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WVU symposium offers views on the prevalence and harm of health care fraud

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MORGANTOWN – A panel of experts gathered at WVU’s law school Thursday morning to talk about how health care fraud harms everyone.

The gathering was timely, coming on the heels of a Wednesday announcement from the U.S. Department of Justice that it was leveling criminal charges against 21 defendants in nine federal districts for their alleged participation in COVID-related fraud schemes. Those schemes allegedly resulted in more than $149 million in COVID-19-related false billings and the seizure of more than $8 million in cash and other fraud proceeds.

The gathering was called the Mountaineer Health Care Fraud Symposium, hosted by William Ihlenfeld, U.S. attorney for the Northern District of West Virginia.

Various speakers said that health care fraud has been going on for years, and the fraudsters continually find new, more-complex ways to carry out their schemes.

Asked about the reason for holding the symposium at this particular moment, given the never-ending nature of the problem, Ihlenfeld said he returned to the federal post in October after several years in the private sector and state Senate.

“All of that just told me we need to do more with regard to health care fraud,” he said — to raise awareness for the legal community and for consumers. “The idea is to educate the public to what it is, how it occurs, how they can become a victim and how they can report it. The more of this we can do the more likely it is that people are going to tell us what they’re experiencing.”

Ihlenfeld said there’s more fraud occurring than what comes to the attention of his office. “We’re trying to get that information to us so we can do something about it.”

Among the schemes described in Wednesday’s announcement and mentioned at the symposium: owners of medical clinics in Maryland and New York allegedly obtained confidential information from patients seeking COVID-19 testing at drive-thru testing sites and then submitted fraudulent claims for fictional lengthy office visits. They laundered the proceeds through U.S. shell corporations, transferred it offshore and used it to buy real estate and luxury items.

The speakers — state and federal investigators and health insurance company investigators — said fraud comes in many forms: unnecessary prescriptions; upcoding, which is billing for more expensive services than actually provided; billing for services that never occurred; provider kickbacks for testing and prescriptions; fake vaccine cards; and more.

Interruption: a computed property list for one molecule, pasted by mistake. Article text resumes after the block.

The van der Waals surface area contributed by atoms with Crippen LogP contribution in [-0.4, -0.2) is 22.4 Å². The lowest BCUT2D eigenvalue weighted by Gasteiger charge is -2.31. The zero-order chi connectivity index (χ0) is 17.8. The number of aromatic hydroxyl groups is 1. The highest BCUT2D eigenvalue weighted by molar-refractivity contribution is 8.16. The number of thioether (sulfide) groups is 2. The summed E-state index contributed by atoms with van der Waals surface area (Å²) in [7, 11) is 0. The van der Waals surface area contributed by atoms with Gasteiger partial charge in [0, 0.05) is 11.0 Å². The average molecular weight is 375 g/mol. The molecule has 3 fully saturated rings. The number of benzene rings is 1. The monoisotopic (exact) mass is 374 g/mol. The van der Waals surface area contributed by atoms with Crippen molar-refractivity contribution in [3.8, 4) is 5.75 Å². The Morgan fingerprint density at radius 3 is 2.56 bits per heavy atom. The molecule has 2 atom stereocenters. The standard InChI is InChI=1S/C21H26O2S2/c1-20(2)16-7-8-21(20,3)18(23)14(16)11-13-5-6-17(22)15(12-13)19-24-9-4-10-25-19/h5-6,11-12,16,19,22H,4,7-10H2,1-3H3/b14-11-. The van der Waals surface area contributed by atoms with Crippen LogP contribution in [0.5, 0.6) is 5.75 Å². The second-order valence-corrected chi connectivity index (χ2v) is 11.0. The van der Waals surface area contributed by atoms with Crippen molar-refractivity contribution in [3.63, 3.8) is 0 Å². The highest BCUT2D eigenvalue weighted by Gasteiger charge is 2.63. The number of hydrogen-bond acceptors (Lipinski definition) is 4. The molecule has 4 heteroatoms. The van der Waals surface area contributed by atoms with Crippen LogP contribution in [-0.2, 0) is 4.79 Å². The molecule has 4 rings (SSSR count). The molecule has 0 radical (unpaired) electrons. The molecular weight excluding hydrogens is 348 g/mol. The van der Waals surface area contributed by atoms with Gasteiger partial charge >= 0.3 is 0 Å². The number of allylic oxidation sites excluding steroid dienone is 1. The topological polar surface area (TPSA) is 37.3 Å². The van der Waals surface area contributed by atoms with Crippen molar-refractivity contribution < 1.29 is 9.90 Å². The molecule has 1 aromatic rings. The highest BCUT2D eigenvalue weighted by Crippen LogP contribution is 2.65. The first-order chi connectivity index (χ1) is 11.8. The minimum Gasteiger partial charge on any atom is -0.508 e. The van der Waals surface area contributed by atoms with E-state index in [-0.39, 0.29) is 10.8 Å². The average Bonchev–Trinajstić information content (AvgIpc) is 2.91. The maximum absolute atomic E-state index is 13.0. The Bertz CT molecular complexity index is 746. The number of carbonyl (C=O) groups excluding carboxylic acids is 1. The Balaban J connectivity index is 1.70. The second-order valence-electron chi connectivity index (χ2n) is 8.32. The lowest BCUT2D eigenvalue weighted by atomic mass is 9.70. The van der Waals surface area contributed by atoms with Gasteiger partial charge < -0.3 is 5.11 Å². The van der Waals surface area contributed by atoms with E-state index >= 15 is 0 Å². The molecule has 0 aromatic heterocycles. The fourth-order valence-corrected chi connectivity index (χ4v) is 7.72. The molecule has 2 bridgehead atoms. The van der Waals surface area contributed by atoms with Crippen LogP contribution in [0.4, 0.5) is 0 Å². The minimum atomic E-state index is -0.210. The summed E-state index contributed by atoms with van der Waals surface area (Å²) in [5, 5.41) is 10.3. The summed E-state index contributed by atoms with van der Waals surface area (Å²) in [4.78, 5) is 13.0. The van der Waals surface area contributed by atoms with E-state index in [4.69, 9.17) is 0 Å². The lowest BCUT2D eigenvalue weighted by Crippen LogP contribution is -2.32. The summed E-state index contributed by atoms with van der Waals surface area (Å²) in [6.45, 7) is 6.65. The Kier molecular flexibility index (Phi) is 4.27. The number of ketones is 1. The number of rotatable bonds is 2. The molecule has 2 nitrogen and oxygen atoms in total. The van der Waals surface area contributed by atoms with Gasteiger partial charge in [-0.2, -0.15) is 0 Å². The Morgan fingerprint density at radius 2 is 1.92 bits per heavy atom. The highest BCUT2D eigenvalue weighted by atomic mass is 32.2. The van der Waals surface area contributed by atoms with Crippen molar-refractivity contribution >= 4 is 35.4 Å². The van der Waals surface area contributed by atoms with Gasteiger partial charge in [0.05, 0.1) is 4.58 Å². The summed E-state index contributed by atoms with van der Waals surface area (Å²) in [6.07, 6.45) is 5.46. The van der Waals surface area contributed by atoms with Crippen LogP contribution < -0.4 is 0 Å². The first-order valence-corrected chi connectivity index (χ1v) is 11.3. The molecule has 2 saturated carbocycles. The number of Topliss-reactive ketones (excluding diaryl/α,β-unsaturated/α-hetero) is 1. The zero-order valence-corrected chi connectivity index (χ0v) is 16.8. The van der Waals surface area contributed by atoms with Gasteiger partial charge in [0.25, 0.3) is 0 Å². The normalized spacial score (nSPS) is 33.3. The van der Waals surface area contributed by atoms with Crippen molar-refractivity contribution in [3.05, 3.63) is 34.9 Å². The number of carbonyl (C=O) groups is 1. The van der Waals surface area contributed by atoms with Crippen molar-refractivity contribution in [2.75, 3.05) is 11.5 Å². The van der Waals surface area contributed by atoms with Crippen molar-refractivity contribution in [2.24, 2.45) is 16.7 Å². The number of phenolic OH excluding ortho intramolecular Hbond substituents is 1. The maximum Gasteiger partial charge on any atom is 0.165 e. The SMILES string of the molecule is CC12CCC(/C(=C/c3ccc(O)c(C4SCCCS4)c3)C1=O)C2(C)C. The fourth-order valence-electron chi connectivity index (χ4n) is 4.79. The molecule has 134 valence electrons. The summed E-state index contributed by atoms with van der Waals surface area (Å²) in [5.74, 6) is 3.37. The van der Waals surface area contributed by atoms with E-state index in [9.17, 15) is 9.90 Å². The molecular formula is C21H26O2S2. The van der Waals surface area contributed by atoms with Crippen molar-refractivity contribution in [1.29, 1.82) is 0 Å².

Mary Ann Withrow, with the Health and Human Services Office of Inspector General, called it “theft and deception.”

She cautioned people to be wary of telemarketers and offers advertised on social media. These fraudsters are often seeking your personal health information to bill your insurance provider for goods and services never provided.

Trina Crowder, special investigator for The Health Plan, echoed that, adding that people should also be wary of pop-up sites that have been prevalent during the pandemic.

She said the fraudsters can drain your benefits so you have no coverage available. It can also put false information in your medical chart, leading to incorrect and possibly harmful medical treatment.

Read your EOB — explanation of benefits — when they come in the mail, she said, to look for false charges or overcharges.

And Withrow said if you need a medical device, talk to your doctor and get it through the right channels. In some cases, she said, you may order something from a fraudster and actually get it — or get a lot of it, such as boxes of knee braces or adult diapers or diabetes supplies you don’t need, and a huge bill going to your insurance company.

The question was asked, who pays for it? Kurt Spear, Highmark investigator said, “Really, all of us.” Taxpayers pay through misspent Medicare and Medicaid money, and higher taxes; and consumers through increased insurance premiums.

John Blair, with the state Medicaid Fraud Control Unit, described another type of fraud that’s been seen across the country and is now moving into West Virginia. It’s called patient brokering. Bogus sober living homes lure in substance-abuse patients, get their information and use it to make money through bogus billing. Oftentimes, patients get tossed out on the street after their benefits are drained.

“I think it’s something we’re really going to have to keep an eye on,” he said.

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